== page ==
I direct a nutrition clinic in a large center for children with special needs. My kids can have everything from mild learning disabilities to genetic disorders that affect growth and development to profound intellectual and physical impairments that cause them to be unable to walk, speak or even scratch their heads. My most seriously involved kids are completely dependent for all their care.
Children who are somewhere in between — for example, children who are unable able to walk but who can feed themselves and communicate with others — pose challenges if they become overweight or obese. That’s because some of the usual advice we’ve all heard, “Eat less and exercise more,” is less applicable to a child (or an adult, for that matter) who is not ambulatory and can’t be physically active. Even if such children can walk with crutches or other assistance, their ability to move is impaired, so such advice remains less applicable. They cannot and should not take the stairs, for safety reasons. No going for a hike or a bike ride. Even parking too far from their destinations can be hazardous. There’s a reason they need crutches, and having central nervous systems that don’t properly send messages to their leg muscles can mean harder work for them even to go one block. Cardio machines at the gym, and even treadmills, are out of the question. Too risky.
Activity is low but appetite is high
This doesn’t mean that these children don’t have appetites; they do. They also get bored, and if you’ve ever eaten out of boredom (and who hasn’t at some point?) then you know that it’s a great way to overconsume calories. What complicates obesity in these children is that they don’t have the option to spend an extra hour playing to burn off the cookies or the slice of pizza they ate. Indeed, they may never have that option, and that places them at increased risk for obesity.
While their calorie needs may be diminished, their desire for food is just as strong as in any other children — sometimes even stronger. They have fewer options for keeping themselves occupied and stimulated, and this can lead to frustration, boredom and a desire for food that is often mistaken for hunger.
Sure, you could say that their parents have to take charge and simply limit what they allow their kids, but that’s not so easy as you’d think. It’s difficult enough to manage kids’ diets when their physical development is normal. When children have physical challenges and can’t walk or ambulate without assistance, or at all, their need for calories is diminished, sometimes by 30 percent or more.
When the children have deficits that are both physical and intellectual, or when their speech or language skills are impaired, they may express their frustration, irritability, boredom or other emotions through behavioral outbursts such as pounding on a table, screaming or throwing objects within their reach. Worn-down parents learn quickly that giving the child a snack will often stop this negative behavior, usually just temporarily, but to the parent, a few minutes or an hour of peace and quiet can sound like heaven on a plate. The calories add up, however, and before you know it the child is ten, twenty, or seventy pounds heavier and has learned that food is a great “quick fix” for whatever ails him or her. Not really the lesson we want kids to learn, so where do we go from here?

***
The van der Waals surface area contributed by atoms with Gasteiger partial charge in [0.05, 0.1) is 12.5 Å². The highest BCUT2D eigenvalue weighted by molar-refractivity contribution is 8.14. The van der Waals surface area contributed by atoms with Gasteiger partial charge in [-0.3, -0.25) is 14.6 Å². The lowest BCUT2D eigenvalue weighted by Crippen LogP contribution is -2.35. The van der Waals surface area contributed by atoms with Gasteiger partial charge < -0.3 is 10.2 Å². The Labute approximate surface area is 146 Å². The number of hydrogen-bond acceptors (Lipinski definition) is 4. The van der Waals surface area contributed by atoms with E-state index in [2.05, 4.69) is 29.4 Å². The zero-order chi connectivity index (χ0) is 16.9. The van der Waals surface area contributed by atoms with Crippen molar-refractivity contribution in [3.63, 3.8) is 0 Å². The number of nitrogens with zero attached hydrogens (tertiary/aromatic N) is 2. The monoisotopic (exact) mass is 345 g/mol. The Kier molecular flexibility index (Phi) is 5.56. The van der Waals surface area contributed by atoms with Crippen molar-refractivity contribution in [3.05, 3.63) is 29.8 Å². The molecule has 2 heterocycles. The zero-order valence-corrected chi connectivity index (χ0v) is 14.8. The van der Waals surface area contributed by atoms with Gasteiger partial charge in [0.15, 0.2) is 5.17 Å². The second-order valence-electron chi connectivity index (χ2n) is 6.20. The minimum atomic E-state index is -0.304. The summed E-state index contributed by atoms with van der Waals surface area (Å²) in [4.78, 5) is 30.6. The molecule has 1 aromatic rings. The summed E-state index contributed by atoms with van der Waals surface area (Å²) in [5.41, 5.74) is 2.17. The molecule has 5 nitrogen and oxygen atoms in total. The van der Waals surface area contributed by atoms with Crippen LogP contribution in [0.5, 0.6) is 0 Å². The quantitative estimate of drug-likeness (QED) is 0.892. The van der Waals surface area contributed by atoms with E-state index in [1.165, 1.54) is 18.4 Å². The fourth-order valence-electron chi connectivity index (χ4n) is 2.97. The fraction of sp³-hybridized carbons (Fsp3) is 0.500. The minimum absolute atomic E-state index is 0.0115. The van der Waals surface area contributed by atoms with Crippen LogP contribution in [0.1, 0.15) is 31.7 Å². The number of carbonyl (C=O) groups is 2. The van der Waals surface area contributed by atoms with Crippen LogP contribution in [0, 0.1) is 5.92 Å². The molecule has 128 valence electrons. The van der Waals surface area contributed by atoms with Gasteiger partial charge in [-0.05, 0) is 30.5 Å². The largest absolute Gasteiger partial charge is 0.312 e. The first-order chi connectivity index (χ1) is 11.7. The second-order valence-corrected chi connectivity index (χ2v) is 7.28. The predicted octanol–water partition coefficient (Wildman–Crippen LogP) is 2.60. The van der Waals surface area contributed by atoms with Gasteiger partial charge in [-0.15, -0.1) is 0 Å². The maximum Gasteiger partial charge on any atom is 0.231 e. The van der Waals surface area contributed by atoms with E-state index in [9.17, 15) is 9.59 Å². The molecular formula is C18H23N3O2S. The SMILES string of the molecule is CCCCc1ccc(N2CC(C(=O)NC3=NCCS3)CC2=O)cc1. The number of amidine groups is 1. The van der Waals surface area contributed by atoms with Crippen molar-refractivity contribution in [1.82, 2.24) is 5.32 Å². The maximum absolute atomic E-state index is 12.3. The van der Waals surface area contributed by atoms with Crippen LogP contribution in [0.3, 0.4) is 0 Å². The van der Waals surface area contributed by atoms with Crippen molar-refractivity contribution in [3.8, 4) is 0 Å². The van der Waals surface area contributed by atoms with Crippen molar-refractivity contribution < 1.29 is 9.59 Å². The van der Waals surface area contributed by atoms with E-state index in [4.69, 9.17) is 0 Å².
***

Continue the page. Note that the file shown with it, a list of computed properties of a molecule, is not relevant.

I start by telling parents and caregivers that this method of rewarding children or controlling their behavior is not sustainable — and, indeed, for health reasons shouldn’t be sustained. Then we work to leverage the children’s positive food preferences. Maybe a child happens to have a thing for broccoli (don’t laugh; it’s actually the favorite vegetable of more kids than you think) or strawberries, so we bring these foods into that child’s regular snack repertoire and serve them a lot and often, but in place of higher-calorie treats.
Enjoying food, but not only food
Then it’s time to help the children learn to develop pleasures that don’t involve food, and whenever possible, activities that involve using their hands. Sometimes that means toys that require their participation to work or to move (think toy cars with movable parts, appropriate puzzles, small instruments, etc.) or even some “screen-oriented” games suitable for the children’s abilities. Anything that interests them and provides stimulation and isn’t food-oriented.
Children with normal intellectual abilities need to develop nonfood pleasures as well, and I explain that this isn’t just to help them lose excess weight but to help them develop a different way of thinking about having fun and making food a lesser part of their fun, because it needs to be if they’re going to be healthier. Just as important, however, is to let them know that fun and enjoyment will certainly be a part of their lives daily; they’ll just have a different slant. They’ll be about the children having their favorite fruit more than their favorite cookie or chip.
Of course, given that two out of three adults are overweight or obese, you could say that this is a concept that lots of us need to learn. Oftentimes, it’s a lesson that many of my families do learn, because by changing the diet of their physically challenged children, they gradually begin to make dietary improvements as families. In my world, that’s a two-fer.
Keith-Thomas Ayoob is director, nutrition clinic, Children’s Evaluation and Rehabilitation Center, Albert Einstein College of Medicine, Bronx, NY. He blogs at The Doctor’s Tablet.